game thoughts: Signs of the Sojourner

Signs of the Sojourner is a game that you might easily overlook while scrolling through your Gamepass selections. It’s logo doesn’t have a sexy leading character wielding a large sword, no dragons bearing their fangs. In fact, the featured image tends to either be sweet Elias’ half smiling face or the happy dog from the town.

Signs of the Sojourner is a beautiful game, not about fighting monsters or dodging bullets – it is a story about community and remembrance – about getting to know those around you not through side quests killing kobolds, but through conversations.

In the game, your small town, Bartow, is struggling to keep their local store stocked. You (as the unnamed protagonist) and your childhood friend Elias work together to keep Bartow on the map and, more importantly, on the caravan’s travel route. Elias and other townsfolk send you out with requests for items they need back home. You have five trips before the game ends and the caravan leader makes her decision.

But your mother has recently passed away and it was her guile that kept the caravan visiting. You don’t know how she did it, but she commanded a lot of respect all across the route. As you travel from town to town, people recognize you as her child and begin to recount their memories. The better your conversations go, the more likely you are to learn about your mother and also acquire knowledge that could save your town – and other surprises!

But these conversations are not lists of text choices – it’s a card game. The core mechanic behind this whole game is a deck builder. You need to match the symbols on the other person’s card to keep the conversation positive and agreeable. Mess up, and you will misunderstand each other or, sometimes, start an argument.

After each successful conversation, you choose a new card from the chat to add to your deck…but you “forget” a card too, discarding it from your deck. While your home town is filled with people who have similar conversation styles to you, as you travel further away, you will find new symbols emerge that you don’t have in your deck.

Signs of the Sojourner is easy to pick up but once you’re about halfway through that 4th trip, you realize you need to play again. That you’ve missed opportunities. Sometimes you have to focus on making friends with one group at the detriment to another, since your cards symbols just won’t match up in every situation.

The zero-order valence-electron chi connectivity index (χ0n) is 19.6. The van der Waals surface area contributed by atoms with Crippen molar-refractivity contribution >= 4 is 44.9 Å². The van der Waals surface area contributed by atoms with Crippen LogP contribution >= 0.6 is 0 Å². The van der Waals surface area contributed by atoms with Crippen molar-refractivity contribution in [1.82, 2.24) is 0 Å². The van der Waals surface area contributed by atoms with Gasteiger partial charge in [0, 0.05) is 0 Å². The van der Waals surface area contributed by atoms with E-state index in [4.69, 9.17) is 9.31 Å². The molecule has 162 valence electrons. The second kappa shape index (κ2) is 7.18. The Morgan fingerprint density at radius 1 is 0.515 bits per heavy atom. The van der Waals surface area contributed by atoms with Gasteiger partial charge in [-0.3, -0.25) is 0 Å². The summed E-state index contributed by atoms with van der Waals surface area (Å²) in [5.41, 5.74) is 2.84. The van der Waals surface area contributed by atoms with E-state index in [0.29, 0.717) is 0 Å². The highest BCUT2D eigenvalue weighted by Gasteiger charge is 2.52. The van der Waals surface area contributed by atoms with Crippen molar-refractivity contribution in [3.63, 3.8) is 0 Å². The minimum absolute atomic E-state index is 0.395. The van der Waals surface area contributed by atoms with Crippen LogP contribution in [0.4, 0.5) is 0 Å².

I’m on my 3rd play-through now and an entire town I didn’t even know existed came up in a conversation with someone I had never managed to complete a round with before! Now it is on my map and I’m desperate to talk to someone that knows the road there and can reveal it to me before the end of the month or my hand fills up with fatigue cards (as you drive around, you get tired and those cards fill your deck, though there are way to remove them while out and about…remember that dog I mentioned?)

If you have Game Pass, I really suggest giving this a try (it is also available to purchase on Steam, Playstation, and Nintendo Switch). It takes a few rounds to grasp it and also to realize that this is an interactive story, not just biding time until the battle. It was so refreshing to play a game about a journey, about people and not about fighting.

You can find out more about the game at Echodog Games website

Have you played ‘Signs of the Sojourner’? Are there other, similar games you’ve played that you wish other people knew about? Games where the main story didn’t revolve around fighting someone?

2 comments

  1. I started Signs of the Sojourner, and while I haven’t picked it up in a bit, it’s waiting for me in that “chill game I can make progress on from time to time” slot. Right next to Griftlands…

    Liked by 1 person

    • I played the demo for ‘Griftlands’ and really liked it. Waiting to pick it up at some point during a Steam sale. They are both perfecting for sipping your tea/coffee in the morning and playing something.

      Like

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